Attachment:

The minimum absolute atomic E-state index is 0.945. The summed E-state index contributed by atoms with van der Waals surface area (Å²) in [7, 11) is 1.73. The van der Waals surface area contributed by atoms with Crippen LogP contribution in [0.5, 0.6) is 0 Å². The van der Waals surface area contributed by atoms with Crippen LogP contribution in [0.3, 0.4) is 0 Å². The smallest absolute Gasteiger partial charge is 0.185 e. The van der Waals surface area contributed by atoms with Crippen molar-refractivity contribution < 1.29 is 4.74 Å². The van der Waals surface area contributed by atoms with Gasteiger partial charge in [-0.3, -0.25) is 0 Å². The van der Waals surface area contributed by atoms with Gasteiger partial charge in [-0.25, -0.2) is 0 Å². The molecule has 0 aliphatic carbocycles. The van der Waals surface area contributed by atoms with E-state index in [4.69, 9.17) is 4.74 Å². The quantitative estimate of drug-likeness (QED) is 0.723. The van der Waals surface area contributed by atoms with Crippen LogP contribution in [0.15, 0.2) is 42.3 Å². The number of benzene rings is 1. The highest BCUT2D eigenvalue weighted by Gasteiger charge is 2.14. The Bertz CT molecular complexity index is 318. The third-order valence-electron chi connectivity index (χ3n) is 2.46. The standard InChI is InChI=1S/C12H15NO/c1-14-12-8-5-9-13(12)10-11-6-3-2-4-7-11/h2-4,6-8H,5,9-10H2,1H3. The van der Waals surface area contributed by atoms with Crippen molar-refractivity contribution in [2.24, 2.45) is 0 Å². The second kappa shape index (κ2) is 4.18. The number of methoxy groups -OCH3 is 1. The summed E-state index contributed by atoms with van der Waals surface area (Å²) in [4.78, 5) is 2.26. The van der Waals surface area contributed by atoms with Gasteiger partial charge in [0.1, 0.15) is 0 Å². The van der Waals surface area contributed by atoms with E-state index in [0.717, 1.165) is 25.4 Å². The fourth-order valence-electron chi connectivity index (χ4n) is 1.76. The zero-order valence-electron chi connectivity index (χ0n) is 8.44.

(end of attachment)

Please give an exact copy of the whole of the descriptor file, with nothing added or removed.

The minimum absolute atomic E-state index is 0.945. The summed E-state index contributed by atoms with van der Waals surface area (Å²) in [7, 11) is 1.73. The van der Waals surface area contributed by atoms with Crippen LogP contribution in [0.5, 0.6) is 0 Å². The van der Waals surface area contributed by atoms with Crippen LogP contribution in [0.3, 0.4) is 0 Å². The smallest absolute Gasteiger partial charge is 0.185 e. The van der Waals surface area contributed by atoms with Crippen molar-refractivity contribution < 1.29 is 4.74 Å². The van der Waals surface area contributed by atoms with Gasteiger partial charge in [-0.3, -0.25) is 0 Å². The van der Waals surface area contributed by atoms with Gasteiger partial charge in [-0.25, -0.2) is 0 Å². The molecule has 0 aliphatic carbocycles. The van der Waals surface area contributed by atoms with E-state index in [4.69, 9.17) is 4.74 Å². The quantitative estimate of drug-likeness (QED) is 0.723. The van der Waals surface area contributed by atoms with Crippen LogP contribution in [0.15, 0.2) is 42.3 Å². The number of benzene rings is 1. The highest BCUT2D eigenvalue weighted by Gasteiger charge is 2.14. The Bertz CT molecular complexity index is 318. The third-order valence-electron chi connectivity index (χ3n) is 2.46. The standard InChI is InChI=1S/C12H15NO/c1-14-12-8-5-9-13(12)10-11-6-3-2-4-7-11/h2-4,6-8H,5,9-10H2,1H3. The van der Waals surface area contributed by atoms with Crippen molar-refractivity contribution in [2.24, 2.45) is 0 Å². The second kappa shape index (κ2) is 4.18. The number of methoxy groups -OCH3 is 1. The summed E-state index contributed by atoms with van der Waals surface area (Å²) in [4.78, 5) is 2.26. The van der Waals surface area contributed by atoms with Gasteiger partial charge in [0.1, 0.15) is 0 Å². The van der Waals surface area contributed by atoms with E-state index in [0.717, 1.165) is 25.4 Å². The fourth-order valence-electron chi connectivity index (χ4n) is 1.76. The zero-order valence-electron chi connectivity index (χ0n) is 8.44.